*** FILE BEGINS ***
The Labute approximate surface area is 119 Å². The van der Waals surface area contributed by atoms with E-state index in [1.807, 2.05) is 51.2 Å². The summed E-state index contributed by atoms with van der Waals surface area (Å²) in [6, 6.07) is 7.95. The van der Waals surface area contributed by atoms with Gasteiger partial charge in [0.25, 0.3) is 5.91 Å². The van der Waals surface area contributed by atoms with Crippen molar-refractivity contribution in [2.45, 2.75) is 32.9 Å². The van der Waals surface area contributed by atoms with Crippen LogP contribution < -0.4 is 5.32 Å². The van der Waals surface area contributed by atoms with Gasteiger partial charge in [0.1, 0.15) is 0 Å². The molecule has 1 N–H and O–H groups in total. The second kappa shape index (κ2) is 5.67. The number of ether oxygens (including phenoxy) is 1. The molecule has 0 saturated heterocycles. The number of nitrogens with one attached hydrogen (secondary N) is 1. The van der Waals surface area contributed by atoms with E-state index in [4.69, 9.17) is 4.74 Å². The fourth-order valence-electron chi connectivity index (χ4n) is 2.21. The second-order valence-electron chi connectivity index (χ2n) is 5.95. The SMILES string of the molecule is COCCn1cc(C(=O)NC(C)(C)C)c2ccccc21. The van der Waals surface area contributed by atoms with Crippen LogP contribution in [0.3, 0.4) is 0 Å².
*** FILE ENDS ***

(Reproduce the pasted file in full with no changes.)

The Labute approximate surface area is 119 Å². The van der Waals surface area contributed by atoms with E-state index in [1.807, 2.05) is 51.2 Å². The summed E-state index contributed by atoms with van der Waals surface area (Å²) in [6, 6.07) is 7.95. The van der Waals surface area contributed by atoms with Gasteiger partial charge in [0.25, 0.3) is 5.91 Å². The van der Waals surface area contributed by atoms with Crippen molar-refractivity contribution in [2.45, 2.75) is 32.9 Å². The van der Waals surface area contributed by atoms with Crippen LogP contribution < -0.4 is 5.32 Å². The van der Waals surface area contributed by atoms with Gasteiger partial charge in [0.1, 0.15) is 0 Å². The molecule has 1 N–H and O–H groups in total. The second kappa shape index (κ2) is 5.67. The number of ether oxygens (including phenoxy) is 1. The molecule has 0 saturated heterocycles. The number of nitrogens with one attached hydrogen (secondary N) is 1. The van der Waals surface area contributed by atoms with E-state index in [4.69, 9.17) is 4.74 Å². The fourth-order valence-electron chi connectivity index (χ4n) is 2.21. The second-order valence-electron chi connectivity index (χ2n) is 5.95. The SMILES string of the molecule is COCCn1cc(C(=O)NC(C)(C)C)c2ccccc21. The van der Waals surface area contributed by atoms with Crippen LogP contribution in [0.3, 0.4) is 0 Å².